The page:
Lottie Collins: ‘Ta-ra-ra Boom-de-ay’

Lottie Collins c.1892 (Wikipedia Commons / Library of Congress)

Lottie Collins c.1892 (Wikipedia Commons / Library of Congress)


The Oxford English Dictionary’s earliest example of the phrase ‘one-hit wonder’ dates from the 1950s, but it would not have been too unfair to apply the term to the music-hall performer Lottie Collins, who died in 1910 and is buried in St Pancras Cemetery. Hers, however, was a hit that lasted longer than many.

She was born Charlotte Louisa Collins in Stepney in 1865. Her father (the family name was originally Kalisch) was a wood-turner who was also part of a blackface-minstrel act. Lottie first started work as a skipping-rope dancer, aged 11, and soon after began appearing with her younger sisters, Marie and Lizzie, as the Three Sisters Collins, performing a sketch called Skiptomania in music hall and pantomime.

In 1881 she went solo, singing blackface songs, whistling, and performing comic sketches, as well as developing a skirt-dancing act, involving manipulating multiple petticoats.

In 1889 she took her act to the USA. She met with little success, but while there she married the manager of her tour, Samuel P. Cooney, after being stranded with him for a week on a train stuck in snowdrifts in the Sierra Nevada mountains. After she had returned to England and while her husband was fulfilling an engagement in the USA, he heard a song which he thought would suit her. Collins agreed, but asked the songwriter Richard Morton to come up with new lyrics. And so ‘Ta-ra-ra Boom-de-ay’ was born:

A smart and stylish girl you see,
Belle of good society;
Not too strict, but rather free,
Yet as right as right can be!
Never forward, never bold –
Not too hot and not too cold,
But the very thing, I’m told,
That in your arms you’d like to hold!

[Chorus] Ta-ra-ra Boom-de-ay! [sung eight times]

Collins introduced it at the Tivoli Music Hall in the Strand in November 1891. Starting demurely, she would pause at the end of the verse, place her hand boldly on her hip, and then for the chorus launch into a high-kicking can-can-style dance. She later said:

It was, I think, the mad rush and whirl of the thing that made it go. I got round a 40 ft circle twice in eight measures. I first sang it at a matinée and such a storm of applause followed it I didn’t know what I’d done.

Her performance became such a success that at the height of the song’s craze she was shuttling between five theatres a night to deliver it, often taking encores until she was exhausted.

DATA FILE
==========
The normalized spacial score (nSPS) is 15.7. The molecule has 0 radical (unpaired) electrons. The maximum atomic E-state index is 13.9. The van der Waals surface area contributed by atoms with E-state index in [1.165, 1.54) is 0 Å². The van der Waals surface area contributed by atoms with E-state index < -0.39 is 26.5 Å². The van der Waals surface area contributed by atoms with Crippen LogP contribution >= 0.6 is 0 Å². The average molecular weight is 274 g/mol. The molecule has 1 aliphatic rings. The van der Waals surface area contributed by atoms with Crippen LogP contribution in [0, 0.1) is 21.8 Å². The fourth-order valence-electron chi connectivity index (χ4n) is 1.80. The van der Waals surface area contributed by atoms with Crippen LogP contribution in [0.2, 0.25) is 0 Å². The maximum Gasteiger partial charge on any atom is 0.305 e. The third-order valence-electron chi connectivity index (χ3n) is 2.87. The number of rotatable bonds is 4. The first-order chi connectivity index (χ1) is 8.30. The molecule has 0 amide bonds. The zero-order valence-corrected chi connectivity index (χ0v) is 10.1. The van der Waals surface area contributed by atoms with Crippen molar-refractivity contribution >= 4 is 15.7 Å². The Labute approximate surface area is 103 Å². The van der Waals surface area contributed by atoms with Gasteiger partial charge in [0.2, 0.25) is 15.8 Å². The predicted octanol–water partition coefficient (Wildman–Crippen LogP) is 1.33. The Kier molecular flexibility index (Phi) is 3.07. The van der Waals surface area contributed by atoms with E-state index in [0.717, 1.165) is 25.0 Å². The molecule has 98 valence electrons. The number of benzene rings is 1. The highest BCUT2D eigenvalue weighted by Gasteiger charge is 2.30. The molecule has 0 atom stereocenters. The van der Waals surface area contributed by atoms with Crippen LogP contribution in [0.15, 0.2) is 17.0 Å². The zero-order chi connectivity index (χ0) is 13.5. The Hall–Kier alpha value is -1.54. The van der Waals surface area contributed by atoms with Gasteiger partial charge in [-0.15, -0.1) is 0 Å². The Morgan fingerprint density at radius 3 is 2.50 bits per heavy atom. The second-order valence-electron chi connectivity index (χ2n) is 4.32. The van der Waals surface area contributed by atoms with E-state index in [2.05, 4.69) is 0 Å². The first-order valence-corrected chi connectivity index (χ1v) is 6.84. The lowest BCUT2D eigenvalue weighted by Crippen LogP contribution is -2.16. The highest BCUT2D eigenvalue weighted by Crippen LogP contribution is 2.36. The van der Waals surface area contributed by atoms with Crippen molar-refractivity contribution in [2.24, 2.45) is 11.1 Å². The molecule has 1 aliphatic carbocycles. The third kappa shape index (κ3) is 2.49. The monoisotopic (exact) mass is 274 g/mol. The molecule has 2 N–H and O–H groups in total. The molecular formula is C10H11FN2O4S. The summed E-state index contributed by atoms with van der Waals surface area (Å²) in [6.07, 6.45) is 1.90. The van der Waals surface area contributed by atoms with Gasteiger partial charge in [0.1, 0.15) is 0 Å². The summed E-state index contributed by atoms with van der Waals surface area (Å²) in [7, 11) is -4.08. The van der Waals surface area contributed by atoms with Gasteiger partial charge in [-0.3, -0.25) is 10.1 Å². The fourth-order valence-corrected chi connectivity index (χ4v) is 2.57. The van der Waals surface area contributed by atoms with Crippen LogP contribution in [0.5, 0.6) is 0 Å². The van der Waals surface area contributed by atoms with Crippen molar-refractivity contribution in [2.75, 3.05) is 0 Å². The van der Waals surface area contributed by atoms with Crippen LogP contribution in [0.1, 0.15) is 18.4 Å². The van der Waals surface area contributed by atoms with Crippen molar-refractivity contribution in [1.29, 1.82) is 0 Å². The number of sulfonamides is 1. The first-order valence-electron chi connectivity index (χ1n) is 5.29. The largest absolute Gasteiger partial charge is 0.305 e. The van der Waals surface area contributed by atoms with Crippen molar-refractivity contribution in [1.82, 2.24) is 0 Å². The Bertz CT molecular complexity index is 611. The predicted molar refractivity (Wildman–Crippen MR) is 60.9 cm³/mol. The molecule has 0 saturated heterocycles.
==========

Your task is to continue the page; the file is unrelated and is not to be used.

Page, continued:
There were accusations of vulgarity. But she insisted to The Era in October 1892 that there was no vulgarity in her rendition of the song:

‘It would be very easy to make it so,’ she said, ‘and almost everyone else who attempts it does vulgarise it; but I am very careful on this point. Just as soon as I find myself getting a little too free on a word, I immediately tone myself down on the words that follow. My idea of the song is that it represents a young woman who is really not so bad as she seems to be, but who takes advantage of the absence of her elders to have a harmlessly lively time by herself. You will notice that I throw a good deal of emphasis on the assertion [in a later verse] “I’m not too good but not too bad,” and the audience has to accept that.’

George Bernard Shaw was impressed by Collins’s performance:

It is a most instructive example of the value of artistic methods in music-hall singing … Miss Collins’s perfect self-possession and calculated economy of effort carry her audience away. She takes the song at an exceedingly restrained tempo, and gets her effect of entrain by marking the measure very pointedly and emphatically and articulating her words with ringing brilliancy and with immense assurance of manner. The dance refrain, with its three low kicks on ‘Ta-ra-ra’ and its high kick on ‘Boom’ (with grosse caise ad lib.), is the simplest thing imaginable, and is taken in even a more deliberate tempo than the preceding verse.

Miss Collins appears to be in fine athletic training; and the combination of perfect sang-froid and the unsparing vigour with which she carries out her performance, which is so exhaustively studied that not a bar of it is left to chance or the impulse of the moment, ought to convince the idlest of her competitors and the most cynical of music-hall managers that a planned artistic achievement ‘catches on’ far more than any random explosion of brainless rowdiness.

Her interviewer for The Era noted the years of dancing experience that went into her performance, and was struck by how, ‘when Miss Collins remarked that a dancer’s limb should hang loosely from the hip, or words to that effect, she allowed her limb to travel towards the chandelier in an absent-minded sort of way that seemed to surprise her very much when she suddenly remembered where she was.’

The song also seemed to take on a somewhat provocative life of its own.

Both James Joyce’s A Portrait of the Artist as a Young Man (1914–15) and Flora Thompson’s Lark Rise to Candleford (1939–43) record a street version of the lyrics from the song’s heyday:

Lottie Collins has no drawers.
Will you kindly lend her yours?
She is going far away
To sing Ta-ra-ra Boom-de-ay!

In April 1892 ‘Two Sisters’ writing to The Times complained of being harassed by cyclists who would shout ‘Ta-ra-ra-boom-de-ay’ at them.

Disturbances at a political meeting in Derby in August 1892 were beginning to die down until someone reignited them by playing ‘Ta-ra-ra-Boom-de-ay’ on the organ. In October 1892 an unsuccessful Labour parliamentary candidate repeatedly interrupted a Church Congress meeting in Dover by singing ‘Ta-ra-ra Boom-de-ay’. His intention, he explained later, was to test whether interrupting a public meeting constituted a misdemeanour or a breach of the peace, after the police had refused to remove those who disturbed a meeting in his honour the previous night, because no blows had been struck.